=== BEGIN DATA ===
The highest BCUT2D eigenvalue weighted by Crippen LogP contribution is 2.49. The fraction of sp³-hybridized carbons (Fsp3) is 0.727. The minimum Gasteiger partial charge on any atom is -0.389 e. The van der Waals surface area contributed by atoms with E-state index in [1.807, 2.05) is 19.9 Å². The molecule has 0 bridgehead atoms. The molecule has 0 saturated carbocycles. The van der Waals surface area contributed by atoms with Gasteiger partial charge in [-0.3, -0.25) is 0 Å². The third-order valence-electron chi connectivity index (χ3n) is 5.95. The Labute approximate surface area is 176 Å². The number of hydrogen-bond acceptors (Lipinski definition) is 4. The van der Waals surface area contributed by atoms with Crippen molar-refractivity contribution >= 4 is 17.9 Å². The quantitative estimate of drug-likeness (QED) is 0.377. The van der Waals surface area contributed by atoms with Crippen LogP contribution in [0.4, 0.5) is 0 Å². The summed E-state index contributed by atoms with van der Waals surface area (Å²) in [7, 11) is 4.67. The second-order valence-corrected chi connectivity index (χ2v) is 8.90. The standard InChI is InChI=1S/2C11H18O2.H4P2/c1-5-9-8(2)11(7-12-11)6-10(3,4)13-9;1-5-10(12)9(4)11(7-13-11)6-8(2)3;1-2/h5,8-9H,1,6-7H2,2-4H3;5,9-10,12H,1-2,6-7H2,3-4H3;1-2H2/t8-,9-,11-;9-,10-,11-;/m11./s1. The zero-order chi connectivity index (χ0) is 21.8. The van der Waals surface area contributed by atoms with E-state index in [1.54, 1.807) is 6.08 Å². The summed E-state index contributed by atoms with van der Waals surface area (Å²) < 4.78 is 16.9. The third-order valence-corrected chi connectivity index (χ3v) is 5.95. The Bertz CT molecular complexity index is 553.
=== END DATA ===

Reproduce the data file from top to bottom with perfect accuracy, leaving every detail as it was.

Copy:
The highest BCUT2D eigenvalue weighted by Crippen LogP contribution is 2.49. The fraction of sp³-hybridized carbons (Fsp3) is 0.727. The minimum Gasteiger partial charge on any atom is -0.389 e. The van der Waals surface area contributed by atoms with E-state index in [1.807, 2.05) is 19.9 Å². The molecule has 0 bridgehead atoms. The molecule has 0 saturated carbocycles. The van der Waals surface area contributed by atoms with Gasteiger partial charge in [-0.3, -0.25) is 0 Å². The third-order valence-electron chi connectivity index (χ3n) is 5.95. The Labute approximate surface area is 176 Å². The number of hydrogen-bond acceptors (Lipinski definition) is 4. The van der Waals surface area contributed by atoms with Crippen molar-refractivity contribution >= 4 is 17.9 Å². The quantitative estimate of drug-likeness (QED) is 0.377. The van der Waals surface area contributed by atoms with Crippen LogP contribution in [0.4, 0.5) is 0 Å². The summed E-state index contributed by atoms with van der Waals surface area (Å²) in [7, 11) is 4.67. The second-order valence-corrected chi connectivity index (χ2v) is 8.90. The standard InChI is InChI=1S/2C11H18O2.H4P2/c1-5-9-8(2)11(7-12-11)6-10(3,4)13-9;1-5-10(12)9(4)11(7-13-11)6-8(2)3;1-2/h5,8-9H,1,6-7H2,2-4H3;5,9-10,12H,1-2,6-7H2,3-4H3;1-2H2/t8-,9-,11-;9-,10-,11-;/m11./s1. The zero-order chi connectivity index (χ0) is 21.8. The van der Waals surface area contributed by atoms with E-state index in [1.54, 1.807) is 6.08 Å². The summed E-state index contributed by atoms with van der Waals surface area (Å²) < 4.78 is 16.9. The third-order valence-corrected chi connectivity index (χ3v) is 5.95. The Bertz CT molecular complexity index is 553.